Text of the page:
Ed. Dept. Offers Guidance on Students With Disabilities and Athletics
School districts must offer qualified students with disabilities an opportunity to participate in athletics equal to that of students without disabilities, according to guidance released by the U.S. Department of Education's office for civil rights (OCR) on Jan. 25.
The rights of students with disabilities, including prospective student-athletes, are defined and protected under Section 504 of the Rehabilitation Act of 1973, as my colleague Christina Samuels noted on the On Special Education blog.
Under Section 504, schools and districts can't deny qualified students with disabilities the opportunity to participate in or benefit from federally funded programs, such as extracurricular athletics, based on their disabilities. Qualified students with disabilities are those who qualify for a free public education under the Individuals with Disabilities Education Act or those who are the same age as student-athletes without disabilities who are eligible for interscholastic athletics.
What does that mean for districts in terms of day-to-day operations? Any district with athletics must make "reasonable modifications" and provide "aids and services that are necessary to ensure an equal opportunity to participate," according to the guidance, unless the district can prove that such changes would be a "fundamental alteration to its program."
That doesn't necessarily mean that all students with disabilities must automatically be added to the sports teams of their choosing, however. The guidance specifies that schools are still allowed to require a certain "level of skill or ability" for participation in a given sport (aka, students must still try out).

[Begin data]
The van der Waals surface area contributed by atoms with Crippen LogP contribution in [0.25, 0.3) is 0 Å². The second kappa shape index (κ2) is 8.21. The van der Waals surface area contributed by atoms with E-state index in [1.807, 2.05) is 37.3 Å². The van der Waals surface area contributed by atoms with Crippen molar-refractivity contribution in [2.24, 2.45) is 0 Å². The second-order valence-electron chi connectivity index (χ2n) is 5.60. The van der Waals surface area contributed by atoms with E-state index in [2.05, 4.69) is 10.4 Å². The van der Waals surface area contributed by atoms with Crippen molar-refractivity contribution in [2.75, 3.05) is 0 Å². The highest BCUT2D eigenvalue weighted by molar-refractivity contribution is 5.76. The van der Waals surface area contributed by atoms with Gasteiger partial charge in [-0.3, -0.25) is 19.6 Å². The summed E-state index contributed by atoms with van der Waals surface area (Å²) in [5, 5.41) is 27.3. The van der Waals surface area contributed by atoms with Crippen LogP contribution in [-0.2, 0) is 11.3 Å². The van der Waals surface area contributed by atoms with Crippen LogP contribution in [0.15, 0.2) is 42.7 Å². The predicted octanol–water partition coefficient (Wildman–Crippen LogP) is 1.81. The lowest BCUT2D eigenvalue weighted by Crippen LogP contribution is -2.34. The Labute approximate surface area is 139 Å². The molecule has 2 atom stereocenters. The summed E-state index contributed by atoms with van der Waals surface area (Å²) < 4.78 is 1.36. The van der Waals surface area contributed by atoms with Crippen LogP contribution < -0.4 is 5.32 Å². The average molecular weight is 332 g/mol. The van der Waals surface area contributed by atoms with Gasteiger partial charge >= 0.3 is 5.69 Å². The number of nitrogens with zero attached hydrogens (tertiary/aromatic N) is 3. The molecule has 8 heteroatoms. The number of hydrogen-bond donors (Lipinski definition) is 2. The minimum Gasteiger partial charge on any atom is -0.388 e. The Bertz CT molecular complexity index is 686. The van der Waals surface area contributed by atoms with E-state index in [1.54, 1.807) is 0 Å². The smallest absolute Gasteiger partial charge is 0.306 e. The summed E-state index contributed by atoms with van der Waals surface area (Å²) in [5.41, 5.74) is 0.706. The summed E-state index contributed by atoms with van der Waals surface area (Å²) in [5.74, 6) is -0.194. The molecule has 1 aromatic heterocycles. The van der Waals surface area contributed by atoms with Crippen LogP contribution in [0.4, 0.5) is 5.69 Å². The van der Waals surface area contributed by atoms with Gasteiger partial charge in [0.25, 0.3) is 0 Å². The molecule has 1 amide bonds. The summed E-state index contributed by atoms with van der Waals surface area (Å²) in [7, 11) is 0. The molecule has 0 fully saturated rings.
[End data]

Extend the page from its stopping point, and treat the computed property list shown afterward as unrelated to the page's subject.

In terms of "reasonable modifications," OCR offered the example of using a visual cue to signal the start of a race for a student-athlete with a hearing disability running for his or her school's track team. Another example offered by OCR was waiving a "two-hand touch" rule for a one-armed swimmer.
The guidance also says that schools "may not rely on generalizations" in regards to prospective student-athletes with disabilities, noting that one student with a certain disability may not be able to do what another can.
"Offering Separate or Different Athletic Opportunities"
The final section in the guidance, "Offering Separate or Different Athletic Opportunities," is the part that caused some consternation among some education writers and pundits. It suggests that if students with disabilities still can't participate in a district's existing athletics program, even after reasonable modifications are made, they should "still have an equal opportunity to receive the benefits of extracurricular activities."
In other words, districts should provide separate or different athletic opportunities than ones presented to student-athletes without disabilities, including the creation of district-wide disability-specific teams, or mixing male and female students with disabilities on teams together.
Fordham's Michael Petrilli called this final section "an enormous unfunded mandate" and "executive overreach" in a blog post on Jan. 25. Education Week opinion blogger Rick Hess called it a "jaw-dropping exercise in magical thinking" in a blog post from this morning.
The Dept. of Ed. quickly fired back, however.
"The guidance does not say that there is a right to separate sports programs such as wheelchair basketball," Education Department spokesman Daren Briscoe told my colleague Michele McNeil of the Politics K-12 blog. "Rather, the guidance 'urges'—but does not require—that when inclusion is not possible, school districts find other ways to give students with disabilities the opportunity to take part in extracurricular athletics."
This isn't the Dept. of Ed.'s first foray into guidance regarding students with disabilities and physical activity. In October 2011, the department recommended ways schools could increase physical activity among students with disabilities, including the use of specialized equipment.
For more on athletic opportunities for students with disabilities, check out my colleague Nirvi Shah's story from the summer of 2012 on the Special Olympics' Unified Sports program, which aims to bring together youth-athletes with disabilities and their nondisabled peers. More than 2,000 schools in 42 states have Unified Sports teams as of this past summer.
Also, share your thoughts about the OCR's new guidance in our latest discussion forum.
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